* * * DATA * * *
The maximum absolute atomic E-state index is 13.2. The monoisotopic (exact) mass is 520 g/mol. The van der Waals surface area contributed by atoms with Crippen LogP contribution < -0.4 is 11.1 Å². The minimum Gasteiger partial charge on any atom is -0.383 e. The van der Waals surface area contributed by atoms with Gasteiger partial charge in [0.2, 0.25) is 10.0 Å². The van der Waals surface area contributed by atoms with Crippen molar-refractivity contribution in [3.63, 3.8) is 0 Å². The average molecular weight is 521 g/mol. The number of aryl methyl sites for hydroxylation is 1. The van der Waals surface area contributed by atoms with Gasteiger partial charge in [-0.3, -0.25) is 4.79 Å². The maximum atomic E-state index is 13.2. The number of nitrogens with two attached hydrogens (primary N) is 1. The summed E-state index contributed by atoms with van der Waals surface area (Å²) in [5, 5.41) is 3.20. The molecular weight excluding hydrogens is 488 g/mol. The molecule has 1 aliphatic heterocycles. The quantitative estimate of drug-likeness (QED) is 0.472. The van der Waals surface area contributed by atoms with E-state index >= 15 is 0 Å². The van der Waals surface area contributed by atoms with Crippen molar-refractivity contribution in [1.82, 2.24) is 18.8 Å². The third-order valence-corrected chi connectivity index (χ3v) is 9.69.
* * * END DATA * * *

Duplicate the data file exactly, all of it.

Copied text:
The maximum absolute atomic E-state index is 13.2. The monoisotopic (exact) mass is 520 g/mol. The van der Waals surface area contributed by atoms with Crippen LogP contribution < -0.4 is 11.1 Å². The minimum Gasteiger partial charge on any atom is -0.383 e. The van der Waals surface area contributed by atoms with Gasteiger partial charge in [0.2, 0.25) is 10.0 Å². The van der Waals surface area contributed by atoms with Crippen molar-refractivity contribution in [3.63, 3.8) is 0 Å². The average molecular weight is 521 g/mol. The number of aryl methyl sites for hydroxylation is 1. The van der Waals surface area contributed by atoms with Gasteiger partial charge in [-0.3, -0.25) is 4.79 Å². The maximum atomic E-state index is 13.2. The number of nitrogens with two attached hydrogens (primary N) is 1. The summed E-state index contributed by atoms with van der Waals surface area (Å²) in [5, 5.41) is 3.20. The molecular weight excluding hydrogens is 488 g/mol. The molecule has 1 aliphatic heterocycles. The quantitative estimate of drug-likeness (QED) is 0.472. The van der Waals surface area contributed by atoms with E-state index >= 15 is 0 Å². The van der Waals surface area contributed by atoms with Crippen molar-refractivity contribution in [1.82, 2.24) is 18.8 Å². The third-order valence-corrected chi connectivity index (χ3v) is 9.69.